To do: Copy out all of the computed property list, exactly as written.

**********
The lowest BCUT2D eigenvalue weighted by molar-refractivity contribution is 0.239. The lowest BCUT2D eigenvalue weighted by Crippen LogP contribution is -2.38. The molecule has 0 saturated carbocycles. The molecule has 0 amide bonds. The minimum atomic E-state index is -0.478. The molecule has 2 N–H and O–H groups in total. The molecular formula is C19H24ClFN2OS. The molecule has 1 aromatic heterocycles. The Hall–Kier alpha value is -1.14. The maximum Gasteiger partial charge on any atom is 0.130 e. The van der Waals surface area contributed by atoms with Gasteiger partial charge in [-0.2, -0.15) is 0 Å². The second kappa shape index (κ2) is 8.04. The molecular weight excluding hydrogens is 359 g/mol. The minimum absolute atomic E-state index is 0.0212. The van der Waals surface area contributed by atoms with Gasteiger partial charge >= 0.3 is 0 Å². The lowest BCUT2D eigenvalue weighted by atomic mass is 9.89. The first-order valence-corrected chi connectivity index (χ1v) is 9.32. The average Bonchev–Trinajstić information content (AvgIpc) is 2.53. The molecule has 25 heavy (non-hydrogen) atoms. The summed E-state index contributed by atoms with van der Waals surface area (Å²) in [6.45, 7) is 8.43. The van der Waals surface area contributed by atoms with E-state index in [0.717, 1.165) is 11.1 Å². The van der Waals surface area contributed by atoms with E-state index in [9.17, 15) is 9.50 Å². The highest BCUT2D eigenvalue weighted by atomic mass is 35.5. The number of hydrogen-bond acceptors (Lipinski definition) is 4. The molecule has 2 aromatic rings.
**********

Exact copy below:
The lowest BCUT2D eigenvalue weighted by molar-refractivity contribution is 0.239. The lowest BCUT2D eigenvalue weighted by Crippen LogP contribution is -2.38. The molecule has 0 saturated carbocycles. The molecule has 0 amide bonds. The minimum atomic E-state index is -0.478. The molecule has 2 N–H and O–H groups in total. The molecular formula is C19H24ClFN2OS. The molecule has 1 aromatic heterocycles. The Hall–Kier alpha value is -1.14. The maximum Gasteiger partial charge on any atom is 0.130 e. The van der Waals surface area contributed by atoms with Gasteiger partial charge in [-0.2, -0.15) is 0 Å². The second kappa shape index (κ2) is 8.04. The molecular weight excluding hydrogens is 359 g/mol. The minimum absolute atomic E-state index is 0.0212. The van der Waals surface area contributed by atoms with Gasteiger partial charge >= 0.3 is 0 Å². The lowest BCUT2D eigenvalue weighted by atomic mass is 9.89. The first-order valence-corrected chi connectivity index (χ1v) is 9.32. The average Bonchev–Trinajstić information content (AvgIpc) is 2.53. The molecule has 25 heavy (non-hydrogen) atoms. The summed E-state index contributed by atoms with van der Waals surface area (Å²) in [6.45, 7) is 8.43. The van der Waals surface area contributed by atoms with E-state index in [0.717, 1.165) is 11.1 Å². The van der Waals surface area contributed by atoms with E-state index in [9.17, 15) is 9.50 Å². The highest BCUT2D eigenvalue weighted by atomic mass is 35.5. The number of hydrogen-bond acceptors (Lipinski definition) is 4. The molecule has 2 aromatic rings.